One of the characterizing attributes of Voyant Tools is the manner by which effortlessly it can be to begin working with your own particular accumulation of writings in an assortment of organizations, including plain content, HTML, XML, MS Word, RTF, and PDF. These writings can be given as URLs or transferred from your own particular PC. You can even transfer a compress record that contains various archives in various configurations.

There are basically four methods for stacking a corpus in Voyant Tools (

  1. sort/glue content into the content zone or give an arrangement of URLs, one for each line
  2. tap the transfer catch to pick at least one documents from your PC (some of the time the transfer exchange doesn’t show up on the principal attempt – tap the transfer catch a couple of times in the event that it doesn’t appear to work at first)
  3. open a current (pre-characterized) corpus (these are planned as illustrations)
  4. utilizing the Voyant API (progressed)


Loading Texts into Voyant Tools
Three regular methods for stacking writings into Voyant Tools

There’s no forced utmost on the span of records that can be ingested into Voyant Tools, however the server may timeout if the archives are too enormous or take too long to bring. On the off chance that nothing appears to occur after around one moment, at that point the making of another corpus has most likely fizzled. In the event that you keep having issues making a bigger corpus, please get in touch with us. Note that in case you’re indicating URLs, the server that Voyant is running on should have the capacity to get to the substance (which may not be conceivable if the substance is secured by watchword or IP-based sifting).


Voyant Tools does its best to peruse an assortment of basic configurations, for example, the ones specified underneath. It’s significant that Voyant keeps all pertinent literary data amid parsing and ordering, despite the fact that most reports are spoken to inside with negligible basic markup, for example, for sections and lines. At the end of the day, Voyant can ingest XML records, for example, however the interface doesn’t enable clients to make much utilization of the basic markup. Be that as it may, the markup can be misused amid corpus make (see alternatives area beneath).

Voyant Tools has a few heuristics to endeavor to figure the configuration sort. Basically, it tries to figure the arrangement in view of accessible data, including (where relevant), the record expansion, the web media sort, and a look into the archive substance itself. See the Options area beneath for more data on determining the organization.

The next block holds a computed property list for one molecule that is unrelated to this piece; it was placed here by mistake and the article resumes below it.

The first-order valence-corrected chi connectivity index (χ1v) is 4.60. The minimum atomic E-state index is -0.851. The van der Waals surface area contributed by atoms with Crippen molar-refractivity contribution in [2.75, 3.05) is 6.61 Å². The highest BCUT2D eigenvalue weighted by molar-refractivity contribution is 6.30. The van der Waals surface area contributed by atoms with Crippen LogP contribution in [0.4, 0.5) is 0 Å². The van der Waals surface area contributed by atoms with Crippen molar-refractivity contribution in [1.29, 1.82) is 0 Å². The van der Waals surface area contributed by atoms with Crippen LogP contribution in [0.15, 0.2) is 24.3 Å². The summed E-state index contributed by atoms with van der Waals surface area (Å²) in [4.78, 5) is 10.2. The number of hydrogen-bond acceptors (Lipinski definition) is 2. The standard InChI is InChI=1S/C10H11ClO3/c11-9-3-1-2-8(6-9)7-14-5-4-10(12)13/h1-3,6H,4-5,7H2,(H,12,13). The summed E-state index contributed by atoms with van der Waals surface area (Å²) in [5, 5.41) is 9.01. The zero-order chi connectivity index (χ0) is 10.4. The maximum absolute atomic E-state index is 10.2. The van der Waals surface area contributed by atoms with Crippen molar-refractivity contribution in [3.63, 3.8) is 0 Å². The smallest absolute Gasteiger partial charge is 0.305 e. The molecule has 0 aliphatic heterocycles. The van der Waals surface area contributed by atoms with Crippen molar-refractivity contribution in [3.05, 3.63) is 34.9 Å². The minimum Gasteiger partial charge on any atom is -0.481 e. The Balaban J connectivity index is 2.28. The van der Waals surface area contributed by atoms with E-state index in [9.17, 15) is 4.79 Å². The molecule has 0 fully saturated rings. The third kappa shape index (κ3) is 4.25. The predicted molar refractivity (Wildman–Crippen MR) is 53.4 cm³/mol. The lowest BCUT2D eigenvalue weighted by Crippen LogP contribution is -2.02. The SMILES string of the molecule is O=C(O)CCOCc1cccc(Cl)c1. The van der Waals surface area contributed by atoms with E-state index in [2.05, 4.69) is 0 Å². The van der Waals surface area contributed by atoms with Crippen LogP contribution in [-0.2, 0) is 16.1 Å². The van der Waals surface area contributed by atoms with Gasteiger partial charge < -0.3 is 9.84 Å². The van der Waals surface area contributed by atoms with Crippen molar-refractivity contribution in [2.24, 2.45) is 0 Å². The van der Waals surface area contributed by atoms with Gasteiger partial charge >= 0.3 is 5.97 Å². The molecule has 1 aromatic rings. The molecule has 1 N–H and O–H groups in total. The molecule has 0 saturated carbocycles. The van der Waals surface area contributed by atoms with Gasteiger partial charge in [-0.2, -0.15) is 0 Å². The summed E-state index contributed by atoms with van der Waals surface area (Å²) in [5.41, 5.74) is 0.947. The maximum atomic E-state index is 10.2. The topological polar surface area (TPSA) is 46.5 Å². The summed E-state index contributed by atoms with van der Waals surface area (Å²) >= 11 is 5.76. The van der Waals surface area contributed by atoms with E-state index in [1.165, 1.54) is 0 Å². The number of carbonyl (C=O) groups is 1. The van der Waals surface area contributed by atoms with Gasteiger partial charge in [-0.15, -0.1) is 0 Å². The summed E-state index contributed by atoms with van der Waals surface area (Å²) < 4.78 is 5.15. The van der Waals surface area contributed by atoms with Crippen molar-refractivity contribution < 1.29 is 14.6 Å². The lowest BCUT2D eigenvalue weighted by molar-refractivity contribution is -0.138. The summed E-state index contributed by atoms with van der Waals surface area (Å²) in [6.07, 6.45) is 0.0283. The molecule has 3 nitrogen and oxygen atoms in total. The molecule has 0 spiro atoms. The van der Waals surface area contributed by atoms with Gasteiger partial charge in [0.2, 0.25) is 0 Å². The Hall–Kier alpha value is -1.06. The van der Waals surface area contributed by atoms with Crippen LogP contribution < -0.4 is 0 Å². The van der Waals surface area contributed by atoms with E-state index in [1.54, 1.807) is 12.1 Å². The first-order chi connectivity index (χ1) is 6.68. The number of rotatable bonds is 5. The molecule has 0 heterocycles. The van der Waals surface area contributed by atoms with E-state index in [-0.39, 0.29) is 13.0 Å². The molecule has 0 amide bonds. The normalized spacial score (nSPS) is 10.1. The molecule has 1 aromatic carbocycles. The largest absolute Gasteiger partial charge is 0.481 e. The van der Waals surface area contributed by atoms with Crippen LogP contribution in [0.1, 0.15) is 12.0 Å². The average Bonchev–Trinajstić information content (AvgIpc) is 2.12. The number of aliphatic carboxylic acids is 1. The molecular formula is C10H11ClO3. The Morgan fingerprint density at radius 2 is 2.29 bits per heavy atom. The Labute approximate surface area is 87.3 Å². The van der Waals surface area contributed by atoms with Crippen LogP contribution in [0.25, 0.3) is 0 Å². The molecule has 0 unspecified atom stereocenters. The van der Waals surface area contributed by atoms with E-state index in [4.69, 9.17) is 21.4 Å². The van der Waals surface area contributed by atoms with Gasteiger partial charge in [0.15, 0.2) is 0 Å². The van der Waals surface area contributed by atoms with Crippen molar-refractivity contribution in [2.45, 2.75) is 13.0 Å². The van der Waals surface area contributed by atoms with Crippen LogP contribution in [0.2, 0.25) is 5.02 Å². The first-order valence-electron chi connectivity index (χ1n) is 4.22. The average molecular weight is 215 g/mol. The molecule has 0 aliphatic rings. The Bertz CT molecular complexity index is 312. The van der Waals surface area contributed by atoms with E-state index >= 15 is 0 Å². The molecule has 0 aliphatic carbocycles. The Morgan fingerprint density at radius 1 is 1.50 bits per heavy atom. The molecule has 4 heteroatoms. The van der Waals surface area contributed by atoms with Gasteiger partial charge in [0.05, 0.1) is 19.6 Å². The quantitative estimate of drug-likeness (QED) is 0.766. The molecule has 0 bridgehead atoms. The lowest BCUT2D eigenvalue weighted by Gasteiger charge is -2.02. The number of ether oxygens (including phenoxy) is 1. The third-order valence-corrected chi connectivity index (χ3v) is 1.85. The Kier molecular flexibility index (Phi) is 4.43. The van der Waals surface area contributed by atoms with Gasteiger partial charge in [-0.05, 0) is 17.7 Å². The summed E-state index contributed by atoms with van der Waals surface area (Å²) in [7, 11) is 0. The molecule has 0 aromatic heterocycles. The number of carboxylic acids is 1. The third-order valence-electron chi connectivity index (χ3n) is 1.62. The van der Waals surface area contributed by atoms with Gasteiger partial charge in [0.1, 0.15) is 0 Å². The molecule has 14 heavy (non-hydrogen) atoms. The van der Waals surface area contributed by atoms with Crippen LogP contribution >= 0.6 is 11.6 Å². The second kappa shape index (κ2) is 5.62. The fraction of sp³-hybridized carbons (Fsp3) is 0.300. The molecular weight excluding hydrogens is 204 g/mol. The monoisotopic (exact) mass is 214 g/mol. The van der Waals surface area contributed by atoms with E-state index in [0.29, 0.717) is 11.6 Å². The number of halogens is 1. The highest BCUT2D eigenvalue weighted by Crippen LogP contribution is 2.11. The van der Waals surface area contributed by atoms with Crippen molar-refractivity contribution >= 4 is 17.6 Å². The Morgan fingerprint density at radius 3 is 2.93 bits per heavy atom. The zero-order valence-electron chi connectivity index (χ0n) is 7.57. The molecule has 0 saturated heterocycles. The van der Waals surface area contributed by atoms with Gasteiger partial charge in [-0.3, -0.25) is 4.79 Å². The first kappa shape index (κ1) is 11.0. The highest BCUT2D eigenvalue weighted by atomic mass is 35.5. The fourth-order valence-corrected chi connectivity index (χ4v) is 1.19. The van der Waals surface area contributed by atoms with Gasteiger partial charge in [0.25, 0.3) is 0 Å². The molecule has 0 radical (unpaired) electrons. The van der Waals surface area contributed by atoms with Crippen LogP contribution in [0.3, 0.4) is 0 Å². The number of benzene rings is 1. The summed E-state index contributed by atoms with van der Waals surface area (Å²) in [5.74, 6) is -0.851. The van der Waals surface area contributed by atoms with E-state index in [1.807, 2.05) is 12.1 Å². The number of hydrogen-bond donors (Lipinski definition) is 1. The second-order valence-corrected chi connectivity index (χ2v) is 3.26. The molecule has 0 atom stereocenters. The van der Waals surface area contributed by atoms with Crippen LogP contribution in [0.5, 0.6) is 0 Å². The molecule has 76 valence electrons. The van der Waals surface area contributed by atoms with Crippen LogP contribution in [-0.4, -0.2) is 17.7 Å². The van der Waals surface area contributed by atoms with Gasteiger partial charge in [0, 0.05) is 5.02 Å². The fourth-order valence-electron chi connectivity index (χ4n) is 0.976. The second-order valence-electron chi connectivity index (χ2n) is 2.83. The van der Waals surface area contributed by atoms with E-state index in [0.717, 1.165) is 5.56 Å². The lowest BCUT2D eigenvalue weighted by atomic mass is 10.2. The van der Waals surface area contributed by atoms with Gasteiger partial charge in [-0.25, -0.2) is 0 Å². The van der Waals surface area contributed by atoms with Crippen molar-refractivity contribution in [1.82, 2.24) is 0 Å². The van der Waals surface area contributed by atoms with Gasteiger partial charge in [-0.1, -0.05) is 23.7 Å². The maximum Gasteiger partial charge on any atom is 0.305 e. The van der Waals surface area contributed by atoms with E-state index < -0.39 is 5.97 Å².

The following are some extra comments for the bolstered document positions:

Format (extensions) Remarks
plain text (.txt) Plain text files have no way of reliably declaring their character encoding – Voyant Tools tries to guess as best it can, but defaults to Unicode (UTF-8), so if it’s preferable to use correct Unicode if possible. For formatting purposes, all newline characters are conserved as HTML line breaks.
HTML (.htm, .html) HTML files are fairly robust to use since they typically include the relevant character encoding and formatting information that Voyant needs. The parsing of HTML is fairly tolerant, it need not be valid HTML. Note that some elements are eliminated during ingestion, including HTML comments, scripts and styles.
XML (.xml) Voyant will attempt to parse and use XML content. Though the parsing is somewhat fault-tolerant, problems can arise, especially with externally defined resources like entities and includes (includes are ignored). Voyant will respect character encoding declarations in the document (and correctly default to UTF-8). Voyant tries to use some common sense for styling block-level elements (p, div, l, etc.), though this may not matter in most views (except for the corpus reader). Voyant will identify documents as XML even without the .xml file extension, as long as the document begins with an XML declaration (<?xml...). It’s possible to split a single XML document into multiple Voyant documents with an XPath query, and it’s also possible to define XPath queries for which nodes to consider for content, author, title, date, etc.
MS Word (.doc, .docx) MS Word files can be used, though no styling information is kept, aside from block-level formatting (paragraphs and lines).
RTF (.rtf) RTF is a very portable format. Similar to MS Word files, no styling information is kept, aside from block-level formatting (paragraphs and lines).
PDF (.pdf) PDF files (with text) are supported, though the reliability of the text extraction process will vary enormously based on the characteristics of the input file. PDFs are great for consistent page layout, but notoriously difficult to manage for text sequences, especially when there are multiple columns and other complex layout. Gibberish characters may appear in the extracted text that are not visible on the PDF page and the line formatting can be unpredictable. If you’re experiencing problems, it may be worth importing a PDF into Google Documents and exporting it from there as HTML, RTF or another format.

There are various tools available for converting files from one format to another – one possibility is to use Google Documents.

Loading Texts into Voyant Tools
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